For many years the state’s tourism slogan has been “Virginia is for lovers,” but following a golf trip there last year I’m convinced a better slogan would be “Virginia is for golfers, wine lovers, spa goers and history buffs.” My slogan is a bit cumbersome but a lot more inclusive when it comes to defining the character of this southern, mid-Atlantic state where most of its golf courses can be played year-round.

My five-day itinerary promised a few rounds of golf , several indulgent spa treatments, wine-tasting excursions at a couple of Virginia’s top wineries and visits to some of America’s most important historical sites. It was the kind of itinerary that would appeal to golfers wanting more than a one-dimensional golf destination.

First stop on the agenda was the Kingsmill Resort and Spa at Williamsburg, an upscale property hugging the edge of the scenic James River in eastern Virginia. Spread over 2,900 acres of former colonial plantations, the resort has 425 guest villas with most rooms overlooking the river. A late afternoon arrival still provided sufficient time to play the resort’s par-3 Bray Links where several of its holes rim the river bank. This is a picturesque little course that’s a perfect warm up for play on Kingsmill’s three championship 18-hole courses.

The Pete Dye-designed River Course is the resort’s jewel currently ranked in Virginia‘s top ten, however, its Curtis Strange-designed Woods Course happens to be the local favourite. This is a classic parkland layout with a mix of long and short holes, a rolling terrain, plenty of trees and a huge double green that features a bunker in the middle.

Kingsmill’s threesome of awesome tracks is rounded out by the Arnold Palmer-designed Plantation Course, a par-72 layout that responds to accurate iron play, good putting and has water on eight of its 18 holes. Overall, the Kingsmill golf experience, complete with its teaching academy, was expected from a top notch facility–great layouts, impeccable conditioning and flawless service.

The resort overall has all the bells and whistles including a state-of-the-art spa just steps from the villas. It offers a variety of massages and other treatments that can be tailored to limber up muscles for better game performance.

In addition to golf and spa, what’s particularly appealing about Kingsmill is its proximity to a host of local attractions that are literally minutes away. Probably best known is Colonial Williamsburg, America’s largest re-created 18th-century village where it’s walking-friendly streets feature 90 original buildings, shops, taverns, restaurants and costumed interpreters practicing pioneer trades. This is a fun spot to visit after a round of golf and a good place to enjoy dinner at one of the colonial-style taverns like King’s Arms where the experience replicates dining and drinking in the same establishments where, on the eve of the American Revolution, patriots railed against the policies of the British Crown over mugs of ale.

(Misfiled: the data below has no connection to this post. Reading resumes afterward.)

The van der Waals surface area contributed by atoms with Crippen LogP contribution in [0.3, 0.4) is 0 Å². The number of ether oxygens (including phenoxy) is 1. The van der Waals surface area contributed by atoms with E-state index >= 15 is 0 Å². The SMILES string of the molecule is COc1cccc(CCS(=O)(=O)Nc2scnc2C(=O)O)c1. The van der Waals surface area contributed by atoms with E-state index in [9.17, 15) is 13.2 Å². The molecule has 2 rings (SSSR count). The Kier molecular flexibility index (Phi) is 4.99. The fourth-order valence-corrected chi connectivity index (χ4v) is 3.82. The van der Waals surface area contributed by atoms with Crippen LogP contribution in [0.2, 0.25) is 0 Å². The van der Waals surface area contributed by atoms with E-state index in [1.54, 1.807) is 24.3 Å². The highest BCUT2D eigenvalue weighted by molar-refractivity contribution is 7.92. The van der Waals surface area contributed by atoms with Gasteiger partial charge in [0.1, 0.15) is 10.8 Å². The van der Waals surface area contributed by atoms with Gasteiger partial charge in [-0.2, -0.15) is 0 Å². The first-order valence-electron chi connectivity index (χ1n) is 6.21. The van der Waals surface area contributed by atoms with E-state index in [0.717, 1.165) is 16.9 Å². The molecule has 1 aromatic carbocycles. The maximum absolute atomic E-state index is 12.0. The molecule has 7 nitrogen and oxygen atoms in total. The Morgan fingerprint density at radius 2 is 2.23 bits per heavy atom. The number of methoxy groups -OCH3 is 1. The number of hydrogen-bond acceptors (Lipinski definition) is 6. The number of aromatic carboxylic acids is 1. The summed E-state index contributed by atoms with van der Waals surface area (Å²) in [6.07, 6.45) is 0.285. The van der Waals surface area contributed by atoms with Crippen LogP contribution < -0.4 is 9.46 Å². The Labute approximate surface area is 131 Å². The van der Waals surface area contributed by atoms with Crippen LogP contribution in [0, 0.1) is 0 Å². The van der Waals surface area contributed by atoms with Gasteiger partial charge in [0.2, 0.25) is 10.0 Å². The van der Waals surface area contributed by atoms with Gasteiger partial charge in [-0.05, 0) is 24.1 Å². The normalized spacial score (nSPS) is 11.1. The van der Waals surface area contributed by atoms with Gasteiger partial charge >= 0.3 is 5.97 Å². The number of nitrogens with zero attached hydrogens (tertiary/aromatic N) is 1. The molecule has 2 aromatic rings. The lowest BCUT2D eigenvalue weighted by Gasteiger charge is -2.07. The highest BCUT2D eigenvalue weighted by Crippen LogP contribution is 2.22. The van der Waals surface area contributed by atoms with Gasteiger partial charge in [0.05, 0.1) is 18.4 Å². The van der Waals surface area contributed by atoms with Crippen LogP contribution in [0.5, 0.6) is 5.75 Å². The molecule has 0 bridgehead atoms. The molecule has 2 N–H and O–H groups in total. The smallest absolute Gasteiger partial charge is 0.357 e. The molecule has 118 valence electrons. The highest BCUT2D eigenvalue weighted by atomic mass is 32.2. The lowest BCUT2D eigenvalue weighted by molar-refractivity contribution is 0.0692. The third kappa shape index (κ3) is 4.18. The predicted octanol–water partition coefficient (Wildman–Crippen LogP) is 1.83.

Again, just minutes from Kingsmill are the Jamestown Settlement and the Yorktown Victory Centre. Even if you’re not a history buff, both of these sites are well worth a visit. The two attractions are situated just minutes apart and both feature gallery exhibits and re-created historical settings presenting the story of America’s beginnings.

The resort is also a short drive from the Williamsburg Winery, the largest of the state’s nearly 150 wine making facilities. Situated in a replicated Old World-style village, you can sample the wines at either the on-site restaurant or during daily wine tasting tours. Almost within shouting distance from the resort is Busch Gardens, one of Williamsburg’s top attractions. This family fun theme park has more than 50 thrilling rides, entertainment attractions and stage shows.

Next stop on the itinerary was the Boar’s Head Inn Resort and Spa about a two hour drive northwest of Williamsburg. Like Kingsmill, this turned out to be a premier property with a challenging golf course, great spa and plenty of things to see and do in close proximity. The 170-room hotel itself is a grand old edifice that marries vintage character with all the modern amenities. Here, I played the resort’s Birdwood Golf Course where its 18-hole championship layout is nestled in the foothills of the Blue Ridge Mountains. The front nine has clearly visible landing areas and good approaches to greens while the scenic back nine meanders through a less forgiving, densely wooded area and a rolling terrain. Beyond golf, the Inn has a full-service spa, an outstanding dining room and one of the finest wine cellars in Virginia.

Rounding out a junket that explored this multi-dimensional region of the Old Dominion was a visit and guided tour of Monticello, famous home of Thomas Jefferson, third U.S. President and author of the American Declaration of Independence. This architectural masterpiece designed by Jefferson himself is one of the most visited historical sites in the country.

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Travel Planner: For additional information on golf and travel in Virginia, go online at or call 1-800-671-4195.

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